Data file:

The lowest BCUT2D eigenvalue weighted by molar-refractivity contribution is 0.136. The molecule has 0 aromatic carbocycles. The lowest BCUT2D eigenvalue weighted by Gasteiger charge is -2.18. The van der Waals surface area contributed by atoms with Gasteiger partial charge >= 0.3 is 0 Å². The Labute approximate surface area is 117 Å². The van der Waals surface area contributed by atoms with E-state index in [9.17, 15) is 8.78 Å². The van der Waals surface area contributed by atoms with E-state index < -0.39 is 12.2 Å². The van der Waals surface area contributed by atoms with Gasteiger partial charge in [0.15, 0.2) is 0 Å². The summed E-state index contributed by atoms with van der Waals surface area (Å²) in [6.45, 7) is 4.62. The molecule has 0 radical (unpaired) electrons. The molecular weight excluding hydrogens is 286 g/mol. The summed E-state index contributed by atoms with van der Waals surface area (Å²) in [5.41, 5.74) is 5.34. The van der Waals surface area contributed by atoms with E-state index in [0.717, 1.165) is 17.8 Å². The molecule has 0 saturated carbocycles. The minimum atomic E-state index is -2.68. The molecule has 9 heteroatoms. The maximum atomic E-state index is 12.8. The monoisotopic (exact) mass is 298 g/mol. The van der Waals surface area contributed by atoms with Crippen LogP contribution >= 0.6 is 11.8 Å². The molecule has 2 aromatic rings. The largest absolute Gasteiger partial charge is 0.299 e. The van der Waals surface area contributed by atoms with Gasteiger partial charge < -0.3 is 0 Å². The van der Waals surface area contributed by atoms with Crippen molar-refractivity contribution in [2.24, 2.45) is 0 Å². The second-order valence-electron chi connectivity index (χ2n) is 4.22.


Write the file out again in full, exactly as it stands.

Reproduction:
The lowest BCUT2D eigenvalue weighted by molar-refractivity contribution is 0.136. The molecule has 0 aromatic carbocycles. The lowest BCUT2D eigenvalue weighted by Gasteiger charge is -2.18. The van der Waals surface area contributed by atoms with Gasteiger partial charge >= 0.3 is 0 Å². The Labute approximate surface area is 117 Å². The van der Waals surface area contributed by atoms with E-state index in [9.17, 15) is 8.78 Å². The van der Waals surface area contributed by atoms with E-state index < -0.39 is 12.2 Å². The van der Waals surface area contributed by atoms with Gasteiger partial charge in [0.15, 0.2) is 0 Å². The summed E-state index contributed by atoms with van der Waals surface area (Å²) in [6.45, 7) is 4.62. The molecule has 0 radical (unpaired) electrons. The molecular weight excluding hydrogens is 286 g/mol. The summed E-state index contributed by atoms with van der Waals surface area (Å²) in [5.41, 5.74) is 5.34. The van der Waals surface area contributed by atoms with E-state index in [0.717, 1.165) is 17.8 Å². The molecule has 0 saturated carbocycles. The minimum atomic E-state index is -2.68. The molecule has 9 heteroatoms. The maximum atomic E-state index is 12.8. The monoisotopic (exact) mass is 298 g/mol. The van der Waals surface area contributed by atoms with Crippen LogP contribution >= 0.6 is 11.8 Å². The molecule has 2 aromatic rings. The largest absolute Gasteiger partial charge is 0.299 e. The van der Waals surface area contributed by atoms with Gasteiger partial charge < -0.3 is 0 Å². The van der Waals surface area contributed by atoms with Crippen molar-refractivity contribution in [2.24, 2.45) is 0 Å². The second-order valence-electron chi connectivity index (χ2n) is 4.22.